Schoffstall and MSHA coal mine safety and health inspectors Jack McGann, Dennis Myers, Ralph Johnson, and Leonard Rogers arrived at the mine site at noon. At 12:05 p.m. McGann issued a 103(k) Order to insure the safety of all persons in the coal mine. MSHA Coal Mine Safety and Health Inspectors Paul Sargent and Harold Glandon arrived at the mine site at 6:00 p.m. to assist in rescue operations.
Activities were coordinated between MSHA, the Commonwealth, and mine rescue personnel to recover the victims. MSHA and the Commonwealth personnel remained at the mine to monitor and assist with all recovery activities both underground and on the surface. MSHA personnel were assigned to the mine around the clock until the on-site investigation was completed.
The accident investigation began on Wednesday, July 26, 1995. Joseph J. Garcia, District Manager, Coal Mine Safety and Health District 2, was appointed as MSHA's Chief Investigator.
During the afternoon of July 26, 1995, Garcia met with Commonwealth and MSHA personnel at the mine site. During the meeting, it was determined that as a result of the accident, a certified person was not available at the mine. MSHA then retained Gary Brill, a certified mine foreman and the stepbrother of Allen Deeter, to conduct examinations and provide logistical support. After Brill conducted a preshift examination of the mine, MSHA and State personnel proceeded underground and evaluated the accident scene.
On July 27, 1995, the preshift examination revealed additional material had fallen in the accident area, dislodging some of the temporary support that had been installed during the rescue effort. A joint investigation of the underground accident scene was made by personnel from MSHA, PADEP, and a representative of the deceased mine owner. See Appendix C. Based on the deteriorating conditions underground and the fact that the entire accident scene was visible from a safe distance, the investigative parties decided that the investigation could be accomplished without exposing persons to undue hazards.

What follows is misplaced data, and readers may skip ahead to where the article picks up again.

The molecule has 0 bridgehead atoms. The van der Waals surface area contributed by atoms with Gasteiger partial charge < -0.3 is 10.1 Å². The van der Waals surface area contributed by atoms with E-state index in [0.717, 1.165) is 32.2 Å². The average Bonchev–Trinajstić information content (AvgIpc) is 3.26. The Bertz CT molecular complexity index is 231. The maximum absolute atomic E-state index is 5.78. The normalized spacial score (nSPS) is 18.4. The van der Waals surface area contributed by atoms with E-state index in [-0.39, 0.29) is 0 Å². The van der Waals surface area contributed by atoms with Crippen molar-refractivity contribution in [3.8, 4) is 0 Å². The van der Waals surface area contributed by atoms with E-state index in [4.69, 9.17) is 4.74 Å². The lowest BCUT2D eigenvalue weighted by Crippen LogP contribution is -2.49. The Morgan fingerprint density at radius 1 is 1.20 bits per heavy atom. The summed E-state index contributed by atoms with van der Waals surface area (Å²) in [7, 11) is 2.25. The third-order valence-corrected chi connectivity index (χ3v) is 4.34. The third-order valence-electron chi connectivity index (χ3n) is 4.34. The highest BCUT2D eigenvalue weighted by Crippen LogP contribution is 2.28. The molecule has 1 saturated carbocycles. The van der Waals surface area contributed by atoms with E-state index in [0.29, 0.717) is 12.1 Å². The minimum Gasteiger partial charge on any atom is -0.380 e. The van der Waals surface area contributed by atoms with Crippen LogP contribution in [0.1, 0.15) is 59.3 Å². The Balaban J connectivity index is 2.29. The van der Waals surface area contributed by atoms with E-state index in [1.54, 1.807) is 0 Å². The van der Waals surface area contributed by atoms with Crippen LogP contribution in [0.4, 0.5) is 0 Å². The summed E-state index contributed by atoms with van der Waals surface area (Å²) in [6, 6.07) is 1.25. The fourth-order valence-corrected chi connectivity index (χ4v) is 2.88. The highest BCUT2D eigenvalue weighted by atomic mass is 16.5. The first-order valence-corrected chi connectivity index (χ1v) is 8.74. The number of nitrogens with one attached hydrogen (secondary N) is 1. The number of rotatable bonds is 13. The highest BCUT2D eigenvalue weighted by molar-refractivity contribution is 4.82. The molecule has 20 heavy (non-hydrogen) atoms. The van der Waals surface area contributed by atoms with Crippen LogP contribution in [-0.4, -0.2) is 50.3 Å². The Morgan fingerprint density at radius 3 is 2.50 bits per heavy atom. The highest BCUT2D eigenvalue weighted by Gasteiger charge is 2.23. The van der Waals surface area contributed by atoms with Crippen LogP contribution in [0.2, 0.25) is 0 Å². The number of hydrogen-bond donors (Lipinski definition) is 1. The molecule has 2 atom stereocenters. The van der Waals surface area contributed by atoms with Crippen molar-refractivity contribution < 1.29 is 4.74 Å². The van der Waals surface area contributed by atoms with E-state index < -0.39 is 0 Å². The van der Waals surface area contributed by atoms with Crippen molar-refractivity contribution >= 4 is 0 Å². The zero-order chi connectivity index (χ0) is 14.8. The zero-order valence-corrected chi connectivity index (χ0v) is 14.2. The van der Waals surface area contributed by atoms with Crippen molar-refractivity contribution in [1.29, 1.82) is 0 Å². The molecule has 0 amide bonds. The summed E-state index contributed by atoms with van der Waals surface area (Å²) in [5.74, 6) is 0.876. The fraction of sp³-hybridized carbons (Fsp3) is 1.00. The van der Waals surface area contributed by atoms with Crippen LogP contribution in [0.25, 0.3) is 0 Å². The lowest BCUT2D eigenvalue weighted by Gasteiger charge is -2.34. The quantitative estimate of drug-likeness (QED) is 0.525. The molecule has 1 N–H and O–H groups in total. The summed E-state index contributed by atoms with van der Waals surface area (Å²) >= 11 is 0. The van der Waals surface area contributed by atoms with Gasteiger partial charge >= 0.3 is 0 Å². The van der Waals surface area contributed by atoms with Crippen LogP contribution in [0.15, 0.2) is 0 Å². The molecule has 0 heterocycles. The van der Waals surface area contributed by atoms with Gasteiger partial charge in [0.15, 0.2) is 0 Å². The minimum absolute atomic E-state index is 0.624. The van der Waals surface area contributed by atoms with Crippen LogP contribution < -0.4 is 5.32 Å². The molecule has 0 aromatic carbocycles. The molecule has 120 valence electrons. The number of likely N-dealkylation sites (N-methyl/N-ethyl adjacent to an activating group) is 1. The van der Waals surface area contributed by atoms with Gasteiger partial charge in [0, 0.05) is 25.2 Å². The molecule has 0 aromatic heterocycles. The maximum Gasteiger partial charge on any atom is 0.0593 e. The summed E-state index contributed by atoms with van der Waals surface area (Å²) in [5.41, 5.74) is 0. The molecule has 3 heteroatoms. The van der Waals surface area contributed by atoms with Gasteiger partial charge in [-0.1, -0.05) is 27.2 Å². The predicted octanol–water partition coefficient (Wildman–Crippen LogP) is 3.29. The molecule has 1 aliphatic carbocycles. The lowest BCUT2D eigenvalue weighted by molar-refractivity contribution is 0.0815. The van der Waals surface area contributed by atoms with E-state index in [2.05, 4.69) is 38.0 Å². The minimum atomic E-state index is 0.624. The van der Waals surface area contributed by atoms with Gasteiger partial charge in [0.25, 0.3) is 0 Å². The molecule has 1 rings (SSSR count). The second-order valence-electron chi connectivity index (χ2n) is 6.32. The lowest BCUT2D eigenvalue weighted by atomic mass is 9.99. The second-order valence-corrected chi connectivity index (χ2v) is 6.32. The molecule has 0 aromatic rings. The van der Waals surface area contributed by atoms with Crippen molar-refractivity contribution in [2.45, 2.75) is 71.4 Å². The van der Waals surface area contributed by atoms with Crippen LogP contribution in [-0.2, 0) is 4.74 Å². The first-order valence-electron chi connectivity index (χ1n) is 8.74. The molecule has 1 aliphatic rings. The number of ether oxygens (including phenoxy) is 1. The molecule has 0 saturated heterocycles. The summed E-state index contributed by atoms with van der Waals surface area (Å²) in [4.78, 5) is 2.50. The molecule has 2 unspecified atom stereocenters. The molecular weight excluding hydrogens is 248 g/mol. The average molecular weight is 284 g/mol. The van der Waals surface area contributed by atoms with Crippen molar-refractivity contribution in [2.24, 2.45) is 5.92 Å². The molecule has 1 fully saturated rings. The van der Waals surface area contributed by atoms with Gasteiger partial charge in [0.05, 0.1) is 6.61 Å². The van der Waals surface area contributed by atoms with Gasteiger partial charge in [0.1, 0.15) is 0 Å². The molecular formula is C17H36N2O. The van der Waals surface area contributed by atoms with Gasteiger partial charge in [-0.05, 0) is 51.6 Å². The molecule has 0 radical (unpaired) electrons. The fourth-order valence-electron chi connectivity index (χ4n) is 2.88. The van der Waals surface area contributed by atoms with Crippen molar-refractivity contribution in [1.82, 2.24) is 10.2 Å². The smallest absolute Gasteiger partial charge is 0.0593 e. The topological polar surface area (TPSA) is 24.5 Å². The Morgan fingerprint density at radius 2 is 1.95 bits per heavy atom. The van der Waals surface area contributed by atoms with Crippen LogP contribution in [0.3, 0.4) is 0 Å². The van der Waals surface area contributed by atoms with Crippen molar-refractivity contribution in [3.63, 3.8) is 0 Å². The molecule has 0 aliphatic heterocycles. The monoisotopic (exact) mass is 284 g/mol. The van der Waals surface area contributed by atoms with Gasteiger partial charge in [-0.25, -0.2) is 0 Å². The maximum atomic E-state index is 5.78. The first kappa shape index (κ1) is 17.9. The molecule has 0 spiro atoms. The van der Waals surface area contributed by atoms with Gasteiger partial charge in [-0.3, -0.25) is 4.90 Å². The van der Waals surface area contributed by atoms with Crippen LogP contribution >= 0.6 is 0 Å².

Therefore, the underground investigation was conducted in all accessible areas of the third level East Gangway. No other attempts were made to remove coal and further support the area to gain direct access to the immediate accident site. The area was mapped and all pertinent information documented. Photographs of the accident scene were also taken.
The investigation team conducted six voluntary interviews with mine personnel and mine rescue personnel on July 27, 28 and 31, 1995. Five of the interviews were conducted at PADEP's, Bureau of Deep Mine Safety, Anthracite Mine Rescue Station, Tremont, Pennsylvania, and one interview was conducted at the mine site. On July 31, 1995, additional interviews were conducted of MSHA and Commonwealth personnel at the office of PADEP's, Bureau of Deep Mine Safety in Pottsville, Pennsylvania.
FINDINGS OF FACT
These findings are based on evaluations of the physical conditions in the mine and statements made by the mine employee and mine rescue personnel during interviews conducted by MSHA and the PADEP, Bureau of Deep Mine Safety.
- The L. V. Coal Co., No. 4 Slope mine was opened on
or about May 4, 1988. Dennis Deeter and Allen Deeter assumed ownership
of the mine on September 1, 1994. At that time, the second level
East slant had been developed to approximately 260 feet. The third
level East gangway had been developed to the 30-foot mark off
the intake slope and used as an interim sump entry.
- Between September and October 1994, Allen and Dennis
Deeter worked underground rehabilitating the mine. This included
pumping water from the mine that had accumulated to within 80
feet of the surface slope opening. In addition, they cleaned up
and resupported areas where posts had been dislodged.
- MSHA conducted a Reopening Inspection (ACA) of the
mine between October 24 and December 8, 1994. During this inspection
27 citations were issued, one of which involved a broken high
side rib prop on the second level East slant. All were subsequently